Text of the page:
Peter suggests that it is God's mercy, full and powerful, that has caused us to be born again to a living hope and to an eternal inheritance. He says that it is in these we rejoice (v. 6), even though we are being grieved by various, tenacious, and ferocious trials. Peter, like many other writers of Scripture, says that we are to rejoice even when life gets hard. He says that our faith is not yet complete, or genuine. The purpose of these trials, struggles, and pressures in our lives is to make us nothing less than praising, glorifying, and honoring to Jesus.
He does not shy away from the struggles of our lives with pithy words of endearment. He does not tell these exiles that they must toughen out their Christian lives and be stronger than the persecution of their day. Peter insisted, rather, that they must rejoice! I insist today that we as God's people must rejoice. We must see the mercy of God in Jesus, we must enjoy the hope of life we hold, and anticipate the joys of eternal life we will have. And we must rejoice in the tough stuff. It is the same God that is sovereign over our salvation that is sovereign over suffering.
By this I mean that the trials in our lives are designed to make us genuine, and that God is sovereign over trials that stretch and transform us to be more like Christ. This sunk into my heart deeply when I contracted strep throat the week after preaching. I had tonsils the size of golf balls and blisters to boot. My entire week was described by attempting to swallow air, food, drink, and meds without excruciating pain accompanying it.
It was last week (and not two weeks ago when I was preaching) when I realized what it actually means to thank God for all things. I had to take to heart the truths I had expounded for many others to hear. I realized at heart level that we truly do have every reason to give thanks in Christ Jesus.
There are many aspects to prayer. It is when we sin and are convicted, we know we must confess. It is when we see the struggle and hurt of others, we choose to intercede. When the Word dwells in us richly and we understand the presence of God through faith, we commune with Him. The aspect of prayer that I am attempting to highlight with this post is adoration and thanksgiving towards God.
Rejoice always, pray without ceasing, give thanks in all circumstances; for this is the will of God in Christ Jesus for you. (1 Thes. 5:16-18)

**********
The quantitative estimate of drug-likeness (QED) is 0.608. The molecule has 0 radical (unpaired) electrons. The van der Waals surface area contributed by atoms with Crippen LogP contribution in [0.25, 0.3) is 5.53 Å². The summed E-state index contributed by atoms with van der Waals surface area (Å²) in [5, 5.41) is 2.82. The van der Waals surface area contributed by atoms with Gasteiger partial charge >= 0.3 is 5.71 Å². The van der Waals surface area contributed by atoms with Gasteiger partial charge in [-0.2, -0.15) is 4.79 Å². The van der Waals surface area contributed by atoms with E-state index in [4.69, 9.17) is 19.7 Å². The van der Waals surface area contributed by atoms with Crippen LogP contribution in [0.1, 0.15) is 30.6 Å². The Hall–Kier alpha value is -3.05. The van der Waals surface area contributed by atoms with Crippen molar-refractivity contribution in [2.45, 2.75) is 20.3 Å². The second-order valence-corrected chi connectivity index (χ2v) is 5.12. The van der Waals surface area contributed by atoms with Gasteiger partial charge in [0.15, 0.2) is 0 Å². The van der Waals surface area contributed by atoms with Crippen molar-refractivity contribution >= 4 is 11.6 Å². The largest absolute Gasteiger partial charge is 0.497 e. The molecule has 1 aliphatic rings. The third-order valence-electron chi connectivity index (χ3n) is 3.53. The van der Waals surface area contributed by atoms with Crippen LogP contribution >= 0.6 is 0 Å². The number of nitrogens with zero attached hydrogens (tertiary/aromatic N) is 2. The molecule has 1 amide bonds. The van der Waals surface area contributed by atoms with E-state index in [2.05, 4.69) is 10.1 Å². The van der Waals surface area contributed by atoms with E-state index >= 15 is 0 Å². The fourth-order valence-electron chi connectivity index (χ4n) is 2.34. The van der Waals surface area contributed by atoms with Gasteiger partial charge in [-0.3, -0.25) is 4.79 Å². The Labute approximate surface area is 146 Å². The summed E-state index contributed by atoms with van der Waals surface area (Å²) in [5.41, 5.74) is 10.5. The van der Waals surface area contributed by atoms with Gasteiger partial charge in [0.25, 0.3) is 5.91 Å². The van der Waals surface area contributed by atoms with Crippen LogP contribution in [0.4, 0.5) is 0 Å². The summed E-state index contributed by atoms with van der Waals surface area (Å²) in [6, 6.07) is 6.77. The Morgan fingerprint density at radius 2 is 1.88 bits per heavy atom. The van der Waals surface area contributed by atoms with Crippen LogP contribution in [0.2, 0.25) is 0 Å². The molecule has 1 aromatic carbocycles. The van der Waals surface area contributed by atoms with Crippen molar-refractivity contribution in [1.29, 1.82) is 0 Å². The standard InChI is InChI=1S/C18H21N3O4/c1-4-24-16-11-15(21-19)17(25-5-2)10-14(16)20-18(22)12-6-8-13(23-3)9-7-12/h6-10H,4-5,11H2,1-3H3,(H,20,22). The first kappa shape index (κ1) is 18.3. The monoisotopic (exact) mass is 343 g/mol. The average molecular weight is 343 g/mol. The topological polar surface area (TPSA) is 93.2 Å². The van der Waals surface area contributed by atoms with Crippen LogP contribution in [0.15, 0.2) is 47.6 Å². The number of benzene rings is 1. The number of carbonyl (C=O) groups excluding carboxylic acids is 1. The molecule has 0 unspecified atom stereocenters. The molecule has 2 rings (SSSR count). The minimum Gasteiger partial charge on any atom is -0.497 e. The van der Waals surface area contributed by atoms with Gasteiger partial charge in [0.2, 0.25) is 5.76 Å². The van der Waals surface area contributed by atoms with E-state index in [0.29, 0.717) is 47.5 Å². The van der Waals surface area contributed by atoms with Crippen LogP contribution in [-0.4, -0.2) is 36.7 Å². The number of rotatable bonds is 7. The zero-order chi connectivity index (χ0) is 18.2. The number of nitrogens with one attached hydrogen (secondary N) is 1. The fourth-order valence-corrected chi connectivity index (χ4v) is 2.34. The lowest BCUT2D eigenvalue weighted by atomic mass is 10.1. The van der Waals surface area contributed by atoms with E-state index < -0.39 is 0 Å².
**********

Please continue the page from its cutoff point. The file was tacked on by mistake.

And whatever you do, in word or deed, do everything in the name of the Lord Jesus, giving thanks to God the Father through him. (Col. 3: 17)
Addressing one another in psalms and hymns and spiritual songs, singing and making melody to the Lord in your heart, giving thanks always and for everything to God the Father in the name of our Lord Jesus Christ. (Eph 5:19-20)
Blessed be the God and Father of our Lord Jesus Christ, who has blessed us in Christ with every spiritual blessing in the heavenly places! (Eph 1:3)
These verses are not mere Christian literature designed to give us proper distinction as a religion and add to our tenets of religious practice. These verses are aimed and charged directly at the people of God, so they might rejoice, thank, and praise God for all their spiritual blessings! This is the God of all our words and deeds. The God of all our circumstances. The God of our songs and melodies. The God of our Lord and Savior Jesus Christ. The God of heaven and blessing.
You cannot truly teach someone to be thankful. You cannot tell them to say "thank you" and it be adequate gratitude. Words are not enough to show reality, for they are temporary and often masqueraded. True thankfulness arises from a heart that has tasted and seen that the Lord is good. It is the heart that has been washed with the blood of Calvary that sings to the Savior. It is the heart that has seen the glory of God that is transformed and overflowed.
It is also only in thanksgiving and adoration that that the heart realizes how great God is. Have you ever gone up to a speaker, performer, chef, or teacher and thanked them for what they had done? It is in the act of showing gratitude that you truly realize how overwhelmed your heart is. It’s when you go out of your way to thank someone that heart has gone full circle on the roundabout of gratitude. It is the same with God.
This is why Peter would invite the exiles to rejoice in the God whose mercy has given salvation. Paul knows that for the heart to be fully blessed, it must bless the One who has blessed it! Thanksgiving is the natural response of someone who has been touched by the grace of God. The sad part is that many have become too accustomed to grace and its flavors, colors, and marvel. Many forget the depths of Jesus' service to us. Many cloud the grace of God with classes, meetings, agendas, and people.
May we be the people of God that are truly and exuberantly thankful to our God, because such is the joy of living. We taste the joy of eternity when we rejoice in God and his gifts today. I find 1 Peter 1:8-9 a tremendous chorus and conclusion to the song of praise we started with at the beginning of the chapter.
Though you have not seen Jesus, you love him. Though you do not now see Jesus, you believe in him and rejoice with joy that is inexpressible and filled with glory, obtaining the outcome of your faith, the salvation of your souls.
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The CGO Blog
Written by the CGO staff, with guest posts from students and other faculty/staff at BJU to provide thought leadership for missions in a new millennium.